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Multiple Destinations [closed]

Asked by
RSoMKC 45
7 years ago

I'm learning how to do basic AI programming. I found this script on this website which I'm really appreciative of:

Workspace['Test AI'].Humanoid:MoveTo( Vector3.new(10,0,0), Workspace.Baseplate )
-- ??
Workspace['Test AI'].Humanoid:MoveTo( Vector3.new(10,0,10), Workspace.Baseplate )

My question is: how do I tell an AI to move to a different destination after it reached it's first destination, without it cutting off the first string?

0
None of the answers received worked out with at least 4 destinations. Two of the scripts had the same mistake of pointing the script to the wrong direction, as well. local torso = humanoid.Parent & local humanoid = workspace["Test AI"] RSoMKC 45 — 7y

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6 answers

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3
Answered by
nate890 495 Moderation Voter
7 years ago

Use magnitude and repeatedly check if the Torso of the AI is close to the destination. To do this, you need to use a repeat loop:

local AI = game.Workspace["Test AI"]
local destinations = {Vector3.new(10,0,0), Vector3.new(10,0,10)}

for i, vector in pairs(destinations) do
    AI.Humanoid:MoveTo(vector, Workspace.Baseplate)
    repeat wait() until (AI.Torso.Position-vector).magnitude < 4
end

The number 4 can be changed to your preference. Test it out and tell me how it goes, I'm very rusty so there's bit of a chance that it may not work.

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Answered by
MrNicNac 855 Moderation Voter
7 years ago

It's best to simply make a clean, organized function to "wait" for a humanoid to reach its destination. You can use this:

function WaitUntilAtDestination(humanoid)
    local torso = humanoid.Parent
    if torso.Parent then
        repeat wait() until (torso.Position - humanoid.TargetPoint).magnitude <= 2.5
    end
end

Workspace['Test AI'].Humanoid:MoveTo( Vector3.new(0,0,0), Workspace.Baseplate )
WaitUntilAtDestination( Workspace['Test AI'].Humanoid )
Workspace['Test AI'].Humanoid:MoveTo( Vector3.new(10,0,10), Workspace.Baseplate )

It's easy to use as many times as you need:

Workspace['Test AI'].Humanoid:MoveTo( Vector3.new(0,0,0), Workspace.Baseplate )

WaitUntilAtDestination( Workspace['Test AI'].Humanoid )

Workspace['Test AI'].Humanoid:MoveTo( Vector3.new(13,5,10), Workspace.Baseplate )

WaitUntilAtDestination( Workspace['Test AI'].Humanoid )

Workspace['Test AI'].Humanoid:MoveTo( Vector3.new(11,0,0), Workspace.Baseplate )

WaitUntilAtDestination( Workspace['Test AI'].Humanoid )

Workspace['Test AI'].Humanoid:MoveTo( Vector3.new(32,0,5), Workspace.Baseplate )
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2
Answered by
Unclear 1776 Moderation Voter
7 years ago

If you're doing some basic AI work with humanoids that can move with the MoveTo method, you can try using the Running event to help you out with having tasks happen only after a task has been completed.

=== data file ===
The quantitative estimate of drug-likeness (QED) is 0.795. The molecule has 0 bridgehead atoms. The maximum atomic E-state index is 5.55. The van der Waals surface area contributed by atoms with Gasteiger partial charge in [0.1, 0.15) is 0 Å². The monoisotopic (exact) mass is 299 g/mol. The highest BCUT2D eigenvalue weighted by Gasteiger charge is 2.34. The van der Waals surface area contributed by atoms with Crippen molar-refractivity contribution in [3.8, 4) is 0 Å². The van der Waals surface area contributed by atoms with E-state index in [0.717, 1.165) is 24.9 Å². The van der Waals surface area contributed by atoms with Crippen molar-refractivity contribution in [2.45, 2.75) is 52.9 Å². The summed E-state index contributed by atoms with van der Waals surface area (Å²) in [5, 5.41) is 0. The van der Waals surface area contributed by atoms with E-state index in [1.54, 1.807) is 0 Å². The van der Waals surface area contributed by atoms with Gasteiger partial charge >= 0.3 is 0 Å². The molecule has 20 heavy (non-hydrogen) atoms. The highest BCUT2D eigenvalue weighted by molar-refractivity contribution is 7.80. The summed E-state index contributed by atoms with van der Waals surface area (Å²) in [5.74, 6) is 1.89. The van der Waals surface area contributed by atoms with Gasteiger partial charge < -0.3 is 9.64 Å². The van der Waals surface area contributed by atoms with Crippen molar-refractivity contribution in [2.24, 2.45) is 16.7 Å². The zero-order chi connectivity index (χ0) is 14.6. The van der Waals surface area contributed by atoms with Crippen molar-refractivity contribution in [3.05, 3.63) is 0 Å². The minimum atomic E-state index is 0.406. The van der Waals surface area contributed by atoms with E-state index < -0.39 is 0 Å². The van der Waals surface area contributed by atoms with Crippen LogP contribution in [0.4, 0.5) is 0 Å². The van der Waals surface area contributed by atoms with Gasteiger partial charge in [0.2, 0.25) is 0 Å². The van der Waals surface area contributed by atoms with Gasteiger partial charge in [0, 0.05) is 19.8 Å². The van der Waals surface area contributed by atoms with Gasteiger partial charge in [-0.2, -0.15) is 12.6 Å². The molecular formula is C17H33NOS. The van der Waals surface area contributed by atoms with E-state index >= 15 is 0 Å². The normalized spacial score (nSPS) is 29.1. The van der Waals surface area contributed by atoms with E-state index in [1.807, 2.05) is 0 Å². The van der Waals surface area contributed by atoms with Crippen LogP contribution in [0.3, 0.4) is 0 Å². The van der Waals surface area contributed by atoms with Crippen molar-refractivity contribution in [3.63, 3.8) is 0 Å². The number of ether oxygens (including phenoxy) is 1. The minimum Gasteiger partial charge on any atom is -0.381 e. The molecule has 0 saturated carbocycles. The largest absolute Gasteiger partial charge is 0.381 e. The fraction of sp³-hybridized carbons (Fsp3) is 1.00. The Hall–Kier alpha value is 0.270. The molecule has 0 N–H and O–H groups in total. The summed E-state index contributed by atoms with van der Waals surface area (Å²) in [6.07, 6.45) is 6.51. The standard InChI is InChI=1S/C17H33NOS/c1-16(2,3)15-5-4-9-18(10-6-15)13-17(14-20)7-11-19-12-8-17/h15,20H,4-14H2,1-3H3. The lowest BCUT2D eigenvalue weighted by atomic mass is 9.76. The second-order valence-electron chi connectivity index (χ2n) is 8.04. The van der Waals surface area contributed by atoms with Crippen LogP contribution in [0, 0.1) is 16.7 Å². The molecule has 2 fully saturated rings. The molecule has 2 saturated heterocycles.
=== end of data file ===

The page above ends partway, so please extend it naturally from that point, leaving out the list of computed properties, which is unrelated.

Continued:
The Running event in Humanoid fires every time the Humanoid begins walking or stops walking. This is pretty good for using in conjunction with the MoveTo method, particularly because it has the added bonus of returning the speed of the Humanoid at the time the event is being fired. If the speed is 0, that means the Humanoid has stopped moving. In this case, this also means that it's time to start up the next task!

Here's some example code of an AI moving between two points over and over again...


local humanoid = workspace["Test AI"] -- The humanoid of our AI local iterator = 1 -- Keep track of which position to use local positions = { -- Hold all of the position-part pairs {Vector3.new(10, 0, 0), workspace.Baseplate}, {Vector3.new(10, 0, 10), workspace.Baseplate} } humanoid.Running:connect(function(speed) if speed == 0 then -- If the humanoid has stopped running... if positions[iterator + 1] == nil then -- Looping back to the beginning of the table when at the end iterator = 1 else -- Every other instance iterator = iterator + 1 end humanoid:MoveTo(positions[iterator][1], positions[iterator][2]) -- Move to the position in question end end) humanoid:MoveTo(positions[1][1], positions[1][2]) -- Trigger what we set up above
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1
Answered by
Merely 2117 Moderation Voter Community Moderator
7 years ago

To determine when the AI reaches a destination, you can compare the distance from its torso to a point in the 3D world.

local torso = Workspace['Test AI'].Torso

local destination = Vector3.new(10, 0, 0)
Workspace['Test AI'].Humanoid:MoveTo( destination, Workspace.Baseplate )

local closeEnough = 5 --studs

while (torso.Position - destination).magnitude > closeEnough do
    wait(1)
end

Then you can set a new destination.

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Answered by
MunimR 125
7 years ago

Have something like

Destination=Vector3.new(10,0,0)
Workspace['Test AI'].Humanoid:MoveTo( Destination, Workspace.Baseplate )
repeat wait(1)until (Workspace['Text AI'].Torso.Position-Destination).magnitude <= 2)
Destination=Vector3.new(10,0,10)
Workspace['Test AI'].Humanoid:MoveTo( Destination, Workspace.Baseplate )

I don't know if this will work, but it's what came from the top of my head.

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-2
Answered by 7 years ago

I was thinking that you could say the 'if the ai's position is equal to that position, then' thing.